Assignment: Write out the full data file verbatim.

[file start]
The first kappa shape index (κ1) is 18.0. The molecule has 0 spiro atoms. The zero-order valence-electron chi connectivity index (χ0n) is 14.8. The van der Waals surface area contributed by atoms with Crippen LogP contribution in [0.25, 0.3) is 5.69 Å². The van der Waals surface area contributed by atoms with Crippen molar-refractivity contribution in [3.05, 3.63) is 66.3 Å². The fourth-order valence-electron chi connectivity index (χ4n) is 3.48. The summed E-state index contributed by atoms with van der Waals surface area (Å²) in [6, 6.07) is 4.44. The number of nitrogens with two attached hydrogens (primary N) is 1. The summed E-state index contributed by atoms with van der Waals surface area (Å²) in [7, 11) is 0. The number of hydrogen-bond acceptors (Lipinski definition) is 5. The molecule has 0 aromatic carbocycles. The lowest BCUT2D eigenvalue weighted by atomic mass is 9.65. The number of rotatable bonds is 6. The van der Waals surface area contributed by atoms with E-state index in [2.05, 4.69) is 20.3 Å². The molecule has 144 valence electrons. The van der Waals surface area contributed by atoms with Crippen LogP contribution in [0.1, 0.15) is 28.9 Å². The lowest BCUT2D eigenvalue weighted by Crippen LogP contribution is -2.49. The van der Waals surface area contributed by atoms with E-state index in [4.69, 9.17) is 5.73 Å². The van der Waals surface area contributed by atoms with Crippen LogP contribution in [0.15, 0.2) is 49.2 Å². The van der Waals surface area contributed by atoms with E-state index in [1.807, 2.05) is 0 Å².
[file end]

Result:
The first kappa shape index (κ1) is 18.0. The molecule has 0 spiro atoms. The zero-order valence-electron chi connectivity index (χ0n) is 14.8. The van der Waals surface area contributed by atoms with Crippen LogP contribution in [0.25, 0.3) is 5.69 Å². The van der Waals surface area contributed by atoms with Crippen molar-refractivity contribution in [3.05, 3.63) is 66.3 Å². The fourth-order valence-electron chi connectivity index (χ4n) is 3.48. The summed E-state index contributed by atoms with van der Waals surface area (Å²) in [6, 6.07) is 4.44. The number of nitrogens with two attached hydrogens (primary N) is 1. The summed E-state index contributed by atoms with van der Waals surface area (Å²) in [7, 11) is 0. The number of hydrogen-bond acceptors (Lipinski definition) is 5. The molecule has 0 aromatic carbocycles. The lowest BCUT2D eigenvalue weighted by atomic mass is 9.65. The number of rotatable bonds is 6. The van der Waals surface area contributed by atoms with E-state index in [2.05, 4.69) is 20.3 Å². The molecule has 144 valence electrons. The van der Waals surface area contributed by atoms with Crippen LogP contribution in [0.1, 0.15) is 28.9 Å². The lowest BCUT2D eigenvalue weighted by Crippen LogP contribution is -2.49. The van der Waals surface area contributed by atoms with E-state index in [4.69, 9.17) is 5.73 Å². The van der Waals surface area contributed by atoms with Crippen LogP contribution in [0.15, 0.2) is 49.2 Å². The van der Waals surface area contributed by atoms with E-state index in [1.807, 2.05) is 0 Å².